Emma Clayton-Jones is interviewed by Private Dental Magazine after winning Best Team at the Private Dental Awards 2017.

Emma Clayton-Jones is interviewed by Private Dental Magazine after winning Best Team at the Private Dental Awards 2017.

Emma Clayton-Jones explains the special bond and working relationships within her team at No.5 Dental Care – which helped make them Best Team (South) winners at the 2017 Private Dentistry Awards

Can you tell us a bit about your background?

Emma Clayton-Jones: I qualified from Kings College London in 1995 and had two house officer posts before continuing with VT at a mixed practice. I was a VT trainer for four years before joining the partnership just after my first son was born. In 2007 I completed the Certificate in Endodontics at the Eastman and launched No.5 Dental Care in 2010.

What or who made you choose a career in dentistry?

ECJ: I was initially interested in biochemistry, at age 14, but wisely my mum guided me towards a degree which would involve the subject but lead to a career more suited to my personality. I was not interested in medicine but dentistry appealed. Working as a dental nurse on Saturdays and in the holidays confirmed my decision. I was lucky in working with some passionate dentists who encouraged me and one in particular who recommended Kings.

Tell us more about No.5

ECJ: No.5 was launched in 2010. It was an existing largely private practice with some specialist services. After a partnership split the practice was rebranded with many of the existing team staying with me and helping me develop the practice. Consequently, some of my team have been with me for 20 years. All of my nurses have trained and qualified at our practice, bringing their friends into the No.5 family. We have a very special atmosphere at work which is regularly commented on by patients. Our focus has been on a very high level of care, sourcing new technology to support this and an amazing specialist team. Every team member works hard to provide an exceptional level of customer care – team training and staff wellbeing are paramount in delivering this.

You are PD Award winners – what does winning mean to you and the practice?

ECJ: We are thrilled to have received this award. Of all the awards this is the one that really shows what an amazing team we have here and they thoroughly deserve the accolade. Our patients are delighted for us and we have had lots of congratulatory messages from them. We have been finalists for the last three years in this category and also for Best Practice and Best Patient Care. The awards dinner was quite emotional for us all as it really encapsulated everything the team have been working towards. After the announcement I just wanted to hug everyone and tell them how proud I was of all of them.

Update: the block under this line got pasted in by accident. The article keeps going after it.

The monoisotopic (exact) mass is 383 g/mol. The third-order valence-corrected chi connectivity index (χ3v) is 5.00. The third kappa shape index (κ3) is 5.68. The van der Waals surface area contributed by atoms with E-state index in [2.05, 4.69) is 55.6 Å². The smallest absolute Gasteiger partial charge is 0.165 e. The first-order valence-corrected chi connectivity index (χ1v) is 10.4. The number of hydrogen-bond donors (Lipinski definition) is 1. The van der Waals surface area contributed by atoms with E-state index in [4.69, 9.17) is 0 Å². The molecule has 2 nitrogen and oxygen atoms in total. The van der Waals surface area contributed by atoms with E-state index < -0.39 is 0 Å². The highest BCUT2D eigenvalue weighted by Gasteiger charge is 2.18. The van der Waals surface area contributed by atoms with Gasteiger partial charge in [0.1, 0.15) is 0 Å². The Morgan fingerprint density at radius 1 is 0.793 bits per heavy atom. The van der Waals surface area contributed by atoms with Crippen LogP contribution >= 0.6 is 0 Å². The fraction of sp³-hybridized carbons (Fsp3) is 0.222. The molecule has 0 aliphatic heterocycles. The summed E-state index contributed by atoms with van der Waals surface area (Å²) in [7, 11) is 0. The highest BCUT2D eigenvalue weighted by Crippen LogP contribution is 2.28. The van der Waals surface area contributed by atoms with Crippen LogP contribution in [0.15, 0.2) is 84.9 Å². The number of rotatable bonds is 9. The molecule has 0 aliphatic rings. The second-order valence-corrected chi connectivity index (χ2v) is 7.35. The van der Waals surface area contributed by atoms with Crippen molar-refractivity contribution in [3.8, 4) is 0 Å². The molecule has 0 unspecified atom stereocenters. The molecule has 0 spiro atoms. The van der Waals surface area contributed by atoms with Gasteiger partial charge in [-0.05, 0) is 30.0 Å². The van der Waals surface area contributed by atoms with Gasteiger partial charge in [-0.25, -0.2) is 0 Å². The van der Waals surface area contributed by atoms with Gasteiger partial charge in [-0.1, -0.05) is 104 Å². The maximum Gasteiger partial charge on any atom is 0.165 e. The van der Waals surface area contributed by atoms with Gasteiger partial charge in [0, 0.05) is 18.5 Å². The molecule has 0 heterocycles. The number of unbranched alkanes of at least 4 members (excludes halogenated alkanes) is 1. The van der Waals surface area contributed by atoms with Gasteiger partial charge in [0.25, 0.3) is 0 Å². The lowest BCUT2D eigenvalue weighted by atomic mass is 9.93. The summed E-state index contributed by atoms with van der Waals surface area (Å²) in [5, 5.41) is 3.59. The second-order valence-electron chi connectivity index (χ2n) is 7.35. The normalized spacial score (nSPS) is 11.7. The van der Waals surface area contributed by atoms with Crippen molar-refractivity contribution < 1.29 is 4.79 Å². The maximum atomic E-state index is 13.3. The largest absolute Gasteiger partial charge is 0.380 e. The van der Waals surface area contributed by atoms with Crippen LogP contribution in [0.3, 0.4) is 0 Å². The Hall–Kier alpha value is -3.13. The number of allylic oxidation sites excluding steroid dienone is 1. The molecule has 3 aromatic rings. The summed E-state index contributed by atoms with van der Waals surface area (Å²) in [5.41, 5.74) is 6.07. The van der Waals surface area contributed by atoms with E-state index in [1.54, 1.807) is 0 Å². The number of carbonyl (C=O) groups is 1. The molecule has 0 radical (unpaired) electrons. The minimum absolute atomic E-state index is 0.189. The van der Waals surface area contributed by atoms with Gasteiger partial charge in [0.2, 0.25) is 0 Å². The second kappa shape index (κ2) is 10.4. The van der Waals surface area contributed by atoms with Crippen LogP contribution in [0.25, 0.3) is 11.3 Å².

What do you think makes a successful dental team?

ECJ: We all actually like each other and enjoy each other’s company – that helps a lot! We are passionate about what we do and enjoy our work. I put a lot of thought into how I wanted the practice to feel and function to ensure a comfortable atmosphere for both patients and staff. When we first launched No.5 we had limited funds so we all came in to help redecorate the practice, even staff partners. I’ll never forget that loyalty and belief in me, they were all super supportive. Communication and training is key, we often train together sometimes on site with bespoke training or at practice workshops. Regular practice meetings are essential and sometimes combining these with a long lunch at our local! It’s great for the team to mentor each other. Senior staff are encouraged to develop their careers and train junior team members to take on new responsibilities. One of my nurses started working for me at age 16, she completed her nursing NVQ and her career has evolved to clinical lead and now clinical practice manager.

How is the practice structured?

ECJ: We have a fairly flat structure, although recently I have appointed two team members who report to me as non-clinical and clinical practice managers. I’ve split this role as I believe it will be more effective and they can provide support to one another. It’s all about personalities with this role and both George and Stacey have the perfect temperaments to hold these responsible positions and are hugely respected by the rest of the team. George’s background is purely clinical whereas Stacey has no dental experience but has worked within the beauty industry for many years. I love her fresh approach to patient care and it’s great to get new ideas. All of the team have input into how the practice changes from ideas on new technology to our approach to customer care and our patient journey.